Date of Award

Fall 11-17-2018

Document Type


Degree Name

Doctor of Philosophy (PhD)


Cyberspace Engineering

First Advisor

Sumeet Dua


Protein sequence data has been produced at an astounding speed. This creates an opportunity to characterize these proteins for the treatment of illness. A crucial characterization of proteins is their post translational modifications (PTM). There are 20 amino acids coded by DNA after coding (translation) nearly every protein is modified at an amino acid level. We focus on three specific PTMs. First is the bonding formed between two cysteine amino acids, thus introducing a loop to the straight chain of a protein. Second, we predict which cysteines can generally be modified (oxidized). Finally, we predict which lysine amino acids are modified by the active form of Vitamin B6 (PLP/pyridoxal-5-phosphate.) Our work aims to predict the PTM's from protein sequencing data. When available, we integrate other data sources to improve prediction.

Data mining finds patterns in data and uses these patterns to give a confidence score to unknown PTMs. There are many steps to data mining; however, our focus is on the feature engineering step i.e. the transforming of raw data into an intelligible form for a prediction algorithm. Our primary innovation is as follows: First, we created the Local Similarity Matrix (LSM), a description of the evolutionarily relatedness of a cysteine and its neighboring amino acids. This feature is taken two at a time and template matched to other cysteine pairs. If they are similar, then we give a high probability of it sharing the same bonding state. LSM is a three step algorithm, 1) a matrix of amino acid probabilities is created for each cysteine and its neighbors from an alignment. 2) We multiply the iv square of the BLOSUM62 matrix diagonal to each of the corresponding amino acids. 3) We z-score normalize the matrix by row.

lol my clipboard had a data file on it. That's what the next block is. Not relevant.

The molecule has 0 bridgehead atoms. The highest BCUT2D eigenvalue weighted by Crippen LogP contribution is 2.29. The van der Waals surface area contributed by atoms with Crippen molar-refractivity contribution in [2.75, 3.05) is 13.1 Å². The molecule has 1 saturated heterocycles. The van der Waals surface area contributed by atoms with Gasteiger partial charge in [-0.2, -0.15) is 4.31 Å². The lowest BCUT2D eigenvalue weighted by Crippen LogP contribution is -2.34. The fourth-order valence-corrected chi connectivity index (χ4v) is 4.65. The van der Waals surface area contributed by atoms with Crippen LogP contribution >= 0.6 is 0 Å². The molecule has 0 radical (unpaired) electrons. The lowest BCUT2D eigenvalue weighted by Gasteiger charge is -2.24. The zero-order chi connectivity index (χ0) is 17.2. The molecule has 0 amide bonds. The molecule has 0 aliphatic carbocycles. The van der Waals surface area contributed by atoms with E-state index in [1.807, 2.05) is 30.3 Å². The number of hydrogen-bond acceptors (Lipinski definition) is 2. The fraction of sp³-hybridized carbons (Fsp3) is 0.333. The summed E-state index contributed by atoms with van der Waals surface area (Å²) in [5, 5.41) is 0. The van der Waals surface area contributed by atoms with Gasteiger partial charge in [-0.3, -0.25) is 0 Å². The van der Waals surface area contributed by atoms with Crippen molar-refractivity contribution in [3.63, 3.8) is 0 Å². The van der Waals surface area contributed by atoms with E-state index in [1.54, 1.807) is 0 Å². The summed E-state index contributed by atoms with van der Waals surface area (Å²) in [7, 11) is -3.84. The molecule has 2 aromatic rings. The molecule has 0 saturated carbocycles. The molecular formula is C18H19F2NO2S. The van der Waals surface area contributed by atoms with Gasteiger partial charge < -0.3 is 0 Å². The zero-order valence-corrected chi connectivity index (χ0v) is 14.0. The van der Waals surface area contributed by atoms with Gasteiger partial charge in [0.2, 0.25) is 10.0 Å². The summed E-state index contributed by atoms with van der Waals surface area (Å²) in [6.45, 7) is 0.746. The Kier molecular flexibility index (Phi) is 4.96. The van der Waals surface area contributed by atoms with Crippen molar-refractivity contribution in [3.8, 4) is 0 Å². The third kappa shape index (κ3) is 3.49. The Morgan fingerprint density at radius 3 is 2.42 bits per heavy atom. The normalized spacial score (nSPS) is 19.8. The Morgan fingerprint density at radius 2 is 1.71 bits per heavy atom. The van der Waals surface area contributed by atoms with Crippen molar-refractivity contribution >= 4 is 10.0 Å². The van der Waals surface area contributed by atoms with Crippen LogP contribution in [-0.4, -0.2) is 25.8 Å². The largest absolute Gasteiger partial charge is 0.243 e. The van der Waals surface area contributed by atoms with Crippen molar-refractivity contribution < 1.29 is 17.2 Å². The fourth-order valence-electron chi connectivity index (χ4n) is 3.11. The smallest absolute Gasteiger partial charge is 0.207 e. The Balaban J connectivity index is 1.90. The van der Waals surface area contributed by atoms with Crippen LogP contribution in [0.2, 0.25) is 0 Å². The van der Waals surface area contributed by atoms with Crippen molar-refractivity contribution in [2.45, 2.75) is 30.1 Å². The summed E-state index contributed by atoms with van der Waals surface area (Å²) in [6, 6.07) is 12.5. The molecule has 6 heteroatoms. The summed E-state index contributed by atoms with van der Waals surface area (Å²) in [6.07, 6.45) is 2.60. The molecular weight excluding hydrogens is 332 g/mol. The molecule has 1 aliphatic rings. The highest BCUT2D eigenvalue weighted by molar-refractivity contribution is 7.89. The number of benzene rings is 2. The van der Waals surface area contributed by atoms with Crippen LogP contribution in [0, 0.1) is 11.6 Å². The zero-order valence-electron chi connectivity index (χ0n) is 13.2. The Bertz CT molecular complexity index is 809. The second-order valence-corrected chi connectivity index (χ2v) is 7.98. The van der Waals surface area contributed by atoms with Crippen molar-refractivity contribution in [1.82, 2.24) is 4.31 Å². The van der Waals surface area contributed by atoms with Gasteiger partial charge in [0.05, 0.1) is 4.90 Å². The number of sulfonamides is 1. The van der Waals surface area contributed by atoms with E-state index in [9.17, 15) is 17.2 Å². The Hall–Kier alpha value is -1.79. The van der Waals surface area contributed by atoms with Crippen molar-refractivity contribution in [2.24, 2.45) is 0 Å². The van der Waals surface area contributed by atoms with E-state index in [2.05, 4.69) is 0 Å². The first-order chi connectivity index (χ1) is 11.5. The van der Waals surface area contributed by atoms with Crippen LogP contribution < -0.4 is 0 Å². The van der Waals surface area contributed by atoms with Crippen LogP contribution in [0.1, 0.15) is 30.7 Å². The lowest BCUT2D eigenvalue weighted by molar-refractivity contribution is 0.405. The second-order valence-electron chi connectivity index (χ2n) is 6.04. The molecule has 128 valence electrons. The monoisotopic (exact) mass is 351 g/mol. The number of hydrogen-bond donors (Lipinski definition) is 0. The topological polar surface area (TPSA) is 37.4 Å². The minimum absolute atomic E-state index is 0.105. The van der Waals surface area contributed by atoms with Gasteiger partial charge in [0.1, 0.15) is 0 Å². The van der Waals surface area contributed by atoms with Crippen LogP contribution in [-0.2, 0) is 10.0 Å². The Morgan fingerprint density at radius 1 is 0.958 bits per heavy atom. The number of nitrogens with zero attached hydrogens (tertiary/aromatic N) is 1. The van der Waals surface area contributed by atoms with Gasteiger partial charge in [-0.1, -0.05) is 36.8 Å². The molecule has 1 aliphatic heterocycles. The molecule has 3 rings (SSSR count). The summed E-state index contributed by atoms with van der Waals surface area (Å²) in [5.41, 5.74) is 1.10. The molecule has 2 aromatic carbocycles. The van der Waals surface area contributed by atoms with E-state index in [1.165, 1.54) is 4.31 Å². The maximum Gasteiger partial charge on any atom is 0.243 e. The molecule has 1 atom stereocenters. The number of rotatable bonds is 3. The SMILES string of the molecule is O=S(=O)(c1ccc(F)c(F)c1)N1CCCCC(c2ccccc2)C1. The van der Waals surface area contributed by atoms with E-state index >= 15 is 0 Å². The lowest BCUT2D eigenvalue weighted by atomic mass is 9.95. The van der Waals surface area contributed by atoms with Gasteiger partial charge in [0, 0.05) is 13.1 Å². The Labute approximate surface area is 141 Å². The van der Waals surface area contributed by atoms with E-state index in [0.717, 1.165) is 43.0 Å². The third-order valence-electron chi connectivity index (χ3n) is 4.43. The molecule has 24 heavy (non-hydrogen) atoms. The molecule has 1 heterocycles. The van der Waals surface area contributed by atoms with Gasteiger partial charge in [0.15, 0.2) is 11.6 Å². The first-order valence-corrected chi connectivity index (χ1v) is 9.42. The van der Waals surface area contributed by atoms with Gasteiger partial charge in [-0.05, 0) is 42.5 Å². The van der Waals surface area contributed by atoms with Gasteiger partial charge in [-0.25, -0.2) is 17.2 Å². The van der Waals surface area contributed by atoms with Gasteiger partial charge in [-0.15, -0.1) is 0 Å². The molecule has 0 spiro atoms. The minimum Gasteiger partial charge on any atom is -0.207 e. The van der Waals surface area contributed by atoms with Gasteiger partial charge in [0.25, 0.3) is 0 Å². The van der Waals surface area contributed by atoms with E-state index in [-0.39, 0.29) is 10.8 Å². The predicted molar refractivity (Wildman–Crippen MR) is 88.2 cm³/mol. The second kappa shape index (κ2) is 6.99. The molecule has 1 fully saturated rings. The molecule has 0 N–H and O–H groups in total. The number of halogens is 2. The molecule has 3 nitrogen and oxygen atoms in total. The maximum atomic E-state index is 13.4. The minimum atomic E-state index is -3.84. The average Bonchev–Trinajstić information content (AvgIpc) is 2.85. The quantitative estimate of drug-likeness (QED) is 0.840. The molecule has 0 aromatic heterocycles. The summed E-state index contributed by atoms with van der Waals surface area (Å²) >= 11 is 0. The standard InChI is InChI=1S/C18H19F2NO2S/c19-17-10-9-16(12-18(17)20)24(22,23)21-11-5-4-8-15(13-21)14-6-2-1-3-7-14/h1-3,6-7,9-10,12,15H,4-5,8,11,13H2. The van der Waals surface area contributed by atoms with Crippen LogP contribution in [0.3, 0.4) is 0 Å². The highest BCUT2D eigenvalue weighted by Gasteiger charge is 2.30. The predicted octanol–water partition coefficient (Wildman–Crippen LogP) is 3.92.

Next, we innovated the Residue Adjacency Matrix (RAM) for sequential and 3-D space (integration of protein coordinate data). This matrix describes cysteine's neighbors but at much greater distances than most algorithms. It is particularly effective at finding conserved residues that are further away while still remaining a compact description. More data than necessary incurs the curse of dimensionality. RAM runs in O(n) time, making it very useful for large datasets.

Finally, we produced the Windowed Alignment Scoring algorithm (WAS). This is a vector of protein window alignment bit scores. The alignments are one to all. Then we apply dimensionality reduction for gains in speed and performance. WAS uses the BLAST algorithm to align sequences within a window surrounding potential PTMs, in this case PLP attached to Lysine. In the case of WAS, we tried many alignment algorithms and used the approximation that BLAST provides to reduce computational time from months to days. The performances of different alignment algorithms did not vary significantly.

The applications of this work are many. It has been shown that cysteine bonding configurations play a critical role in the folding of proteins. Solving the protein folding problem will help us to find the solution to Alzheimer's disease that is due to a misfolding of the amyloid-beta protein. Cysteine oxidation has been shown to play a role in oxidative stress, a situation when free radicals become too abundant in the body. Oxidative stress leads to chronic illness such as diabetes, cancer, heart disease and Parkinson's. Lysine in concert with PLP catalyzes the aminotransferase reaction. Research suggests that anti-cancer drugs will potentially selectively inhibit this reaction. Others have targeted this reaction for the treatment of epilepsy and addictions.